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EESC president: MFF proposal is ‘not ambitious enough’

The European Economic and Social Committee will discuss on Wednesday the next multi-annual financial framework (MFF) with budget commissioner Gunter Oettinger

By: EBR - Posted: Wednesday, September 19, 2018

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There have been new priorities included in the proposal, such as security and defence, more investment for the protection of EU’s external borders, migration, and the budget increase for innovation or the relaunch of the investment plan.
There have been new priorities included in the proposal, such as security and defence, more investment for the protection of EU’s external borders, migration, and the budget increase for innovation or the relaunch of the investment plan.

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by Jorge Valero


EESC President Luca Jahier told EURACTIV.com that the long-term budget for 2021-2027 should be increased to 1.3% of EU’s GDP.

What are the key messages the EESC will deliver to Commissioner Oettinger today?

We were happy with the European Commission’s MFF proposal for a couple of reasons, but we were not satisfied enough with other things.

Firstly, we have to be grateful to the Commission for putting forward a complex proposal that looks into the future. Now we have eight months before the European elections.

It is a short time but we have time to deliver. Without any decision on the MFF before the elections, the message will be important for voters.

What is the EESC’s opinion on the MFF proposal itself?

There have been new priorities included in the proposal, such as security and defence, more investment for the protection of EU’s external borders, migration, and the budget increase for innovation or the relaunch of the investment plan. 

The Commission has given key direction adding more priorities to our future agenda. 

Secondly, the Commission clearly stressed that its own resources represent a key source to finance this new budget.

Finally, on the issue of the conditionality linked to the rule of law, the Commission’s proposal may be too strict. It is only connected to the independence of the supervisory body of the judiciary system as a guarantor of sound financial management. We expect to expand this conditionality. 

What is your main criticism?

The new priorities come with cuts on the so called “old priorities”. Are these ‘old priorities’ not performing well enough? Or are they not so important anymore? In my opinion two things are very clear.

These priorities, which represent a large part of the EU budget, gave us the capacity to deal with the most severe crisis in the history of the EU. They also helped to bring the needed transformation in sectors such as agriculture, in rural development or in cohesion and social policy.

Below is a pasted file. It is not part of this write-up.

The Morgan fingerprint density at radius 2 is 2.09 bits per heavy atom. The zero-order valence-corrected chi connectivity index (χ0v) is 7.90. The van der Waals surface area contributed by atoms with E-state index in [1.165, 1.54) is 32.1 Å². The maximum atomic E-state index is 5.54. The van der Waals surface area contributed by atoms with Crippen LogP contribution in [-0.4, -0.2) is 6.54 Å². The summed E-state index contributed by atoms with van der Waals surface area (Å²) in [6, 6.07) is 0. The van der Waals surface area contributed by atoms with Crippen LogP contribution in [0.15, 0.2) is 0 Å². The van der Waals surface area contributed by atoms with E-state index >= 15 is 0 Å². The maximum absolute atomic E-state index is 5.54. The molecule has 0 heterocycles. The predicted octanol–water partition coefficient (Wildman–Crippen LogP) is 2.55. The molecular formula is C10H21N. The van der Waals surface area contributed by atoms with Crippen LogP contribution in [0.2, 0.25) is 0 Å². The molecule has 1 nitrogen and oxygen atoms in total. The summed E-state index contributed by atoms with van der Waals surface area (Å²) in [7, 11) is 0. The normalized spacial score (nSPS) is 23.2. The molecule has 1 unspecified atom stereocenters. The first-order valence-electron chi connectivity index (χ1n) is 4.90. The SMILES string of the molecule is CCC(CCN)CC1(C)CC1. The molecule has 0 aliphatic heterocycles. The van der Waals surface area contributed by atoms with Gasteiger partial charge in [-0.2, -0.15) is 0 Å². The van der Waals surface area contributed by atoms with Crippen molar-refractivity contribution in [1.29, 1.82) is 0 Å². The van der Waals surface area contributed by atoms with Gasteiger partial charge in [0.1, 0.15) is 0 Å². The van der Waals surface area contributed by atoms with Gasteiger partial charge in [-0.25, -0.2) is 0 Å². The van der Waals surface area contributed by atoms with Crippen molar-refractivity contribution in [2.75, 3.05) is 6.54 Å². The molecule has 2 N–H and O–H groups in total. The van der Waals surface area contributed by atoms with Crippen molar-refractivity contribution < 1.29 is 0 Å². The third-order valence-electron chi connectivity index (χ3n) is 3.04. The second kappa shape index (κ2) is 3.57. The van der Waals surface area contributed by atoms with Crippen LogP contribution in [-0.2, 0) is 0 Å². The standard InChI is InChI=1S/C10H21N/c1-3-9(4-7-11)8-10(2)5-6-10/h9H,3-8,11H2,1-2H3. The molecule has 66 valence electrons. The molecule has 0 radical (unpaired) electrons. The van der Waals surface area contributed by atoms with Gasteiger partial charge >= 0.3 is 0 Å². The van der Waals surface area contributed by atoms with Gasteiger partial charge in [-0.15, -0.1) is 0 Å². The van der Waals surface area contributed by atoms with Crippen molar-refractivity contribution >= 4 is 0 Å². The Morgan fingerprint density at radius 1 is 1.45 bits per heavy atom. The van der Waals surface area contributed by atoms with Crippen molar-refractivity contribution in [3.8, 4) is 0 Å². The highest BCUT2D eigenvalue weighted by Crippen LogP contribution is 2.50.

In some cases there is even a need to increase some funding, for example in the case of social funds to guarantee the implementation of the EU’s pillar of social rights.

We therefore see a clear contradiction. New priorities should not be adopted by cutting down existing ones that performed well, even if they could perform better.

Considering these new and old priorities, the proposed MFF level is not enough. We believe the minimum should be 1.3%, as the European Parliament has said. This budget is not as ambitious as it could be. 

But there are member states that consider 1.1% of the EU’s GDP too much. My question to these countries would be: what do you propose to cut?

One of your predecessors, Henri Malosse, was the first president of an EU institution to visit Viktor Orban in a long time during autumn 2013. He said back then that Orban policies were “innovative”. Would you agree with him?

I would not comment on what was done by my predecessor a few years ago.

We cannot avoid dialogue with a democratically elected head of government. The European Parliament also invited Orban to the plenary. But I believe that everybody in Europe must respect the fundamental rights and the Rule of Law. The principles included in the Copenhagen criteria to access the EU.

Breaching freedom of expression because limits imposed on [foreign] universities and measures against civil society organisations because they assist migrants are evidence that very few would disagree that they are clearly affecting fundamental values. 

Malosse was also involved in a recent controversy as he travelled to Maldives with other members of the EESC. The group introduced itself as an ‘unofficial delegation’ of the committee ahead of the elections in the country.

Are you concerned about potential abuses of the position by other EESC members? Are you going to strengthen internal controls?

I don’t think we had such cases in the past. The position of the committee has been very clear as we said in the statement we issued. The committee has no role in electoral monitoring. This was a private mission.

Given that we never had such issue in the past, we don’t have the sanction procedure in place that the European Parliament has. But there will be a clear stance on this during our plenary, in line with our previous statement.

*First published in Euractiv.com

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